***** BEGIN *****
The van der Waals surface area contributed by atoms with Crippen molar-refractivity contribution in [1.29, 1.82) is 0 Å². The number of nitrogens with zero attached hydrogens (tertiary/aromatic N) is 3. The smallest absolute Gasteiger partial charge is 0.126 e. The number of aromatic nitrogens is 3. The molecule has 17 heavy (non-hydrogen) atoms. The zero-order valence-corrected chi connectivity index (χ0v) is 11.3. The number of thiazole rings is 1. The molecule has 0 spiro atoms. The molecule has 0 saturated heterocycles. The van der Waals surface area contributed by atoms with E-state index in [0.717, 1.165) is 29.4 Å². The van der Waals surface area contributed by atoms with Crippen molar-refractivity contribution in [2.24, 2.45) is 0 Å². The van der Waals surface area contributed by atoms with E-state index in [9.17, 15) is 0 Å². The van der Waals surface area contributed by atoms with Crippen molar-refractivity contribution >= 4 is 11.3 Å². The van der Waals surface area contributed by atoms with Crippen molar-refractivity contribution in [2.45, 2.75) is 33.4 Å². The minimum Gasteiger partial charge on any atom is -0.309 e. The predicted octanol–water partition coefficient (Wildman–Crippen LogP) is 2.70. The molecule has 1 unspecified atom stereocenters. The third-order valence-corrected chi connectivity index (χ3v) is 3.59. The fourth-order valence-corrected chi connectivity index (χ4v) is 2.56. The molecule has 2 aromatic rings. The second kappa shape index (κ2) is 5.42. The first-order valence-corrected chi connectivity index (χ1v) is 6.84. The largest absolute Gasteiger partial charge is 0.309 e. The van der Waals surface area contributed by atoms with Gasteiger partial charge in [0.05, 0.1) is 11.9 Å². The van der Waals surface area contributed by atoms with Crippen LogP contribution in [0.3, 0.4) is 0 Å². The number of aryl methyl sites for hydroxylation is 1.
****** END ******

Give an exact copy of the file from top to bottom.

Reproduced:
The van der Waals surface area contributed by atoms with Crippen molar-refractivity contribution in [1.29, 1.82) is 0 Å². The number of nitrogens with zero attached hydrogens (tertiary/aromatic N) is 3. The smallest absolute Gasteiger partial charge is 0.126 e. The number of aromatic nitrogens is 3. The molecule has 17 heavy (non-hydrogen) atoms. The zero-order valence-corrected chi connectivity index (χ0v) is 11.3. The number of thiazole rings is 1. The molecule has 0 spiro atoms. The molecule has 0 saturated heterocycles. The van der Waals surface area contributed by atoms with E-state index in [0.717, 1.165) is 29.4 Å². The van der Waals surface area contributed by atoms with Crippen molar-refractivity contribution in [2.24, 2.45) is 0 Å². The van der Waals surface area contributed by atoms with E-state index in [9.17, 15) is 0 Å². The van der Waals surface area contributed by atoms with Crippen molar-refractivity contribution >= 4 is 11.3 Å². The van der Waals surface area contributed by atoms with Crippen molar-refractivity contribution in [2.45, 2.75) is 33.4 Å². The minimum Gasteiger partial charge on any atom is -0.309 e. The predicted octanol–water partition coefficient (Wildman–Crippen LogP) is 2.70. The molecule has 1 unspecified atom stereocenters. The third-order valence-corrected chi connectivity index (χ3v) is 3.59. The fourth-order valence-corrected chi connectivity index (χ4v) is 2.56. The molecule has 2 aromatic rings. The second kappa shape index (κ2) is 5.42. The first-order valence-corrected chi connectivity index (χ1v) is 6.84. The largest absolute Gasteiger partial charge is 0.309 e. The van der Waals surface area contributed by atoms with Gasteiger partial charge in [0.05, 0.1) is 11.9 Å². The van der Waals surface area contributed by atoms with Crippen LogP contribution in [0.3, 0.4) is 0 Å². The number of aryl methyl sites for hydroxylation is 1.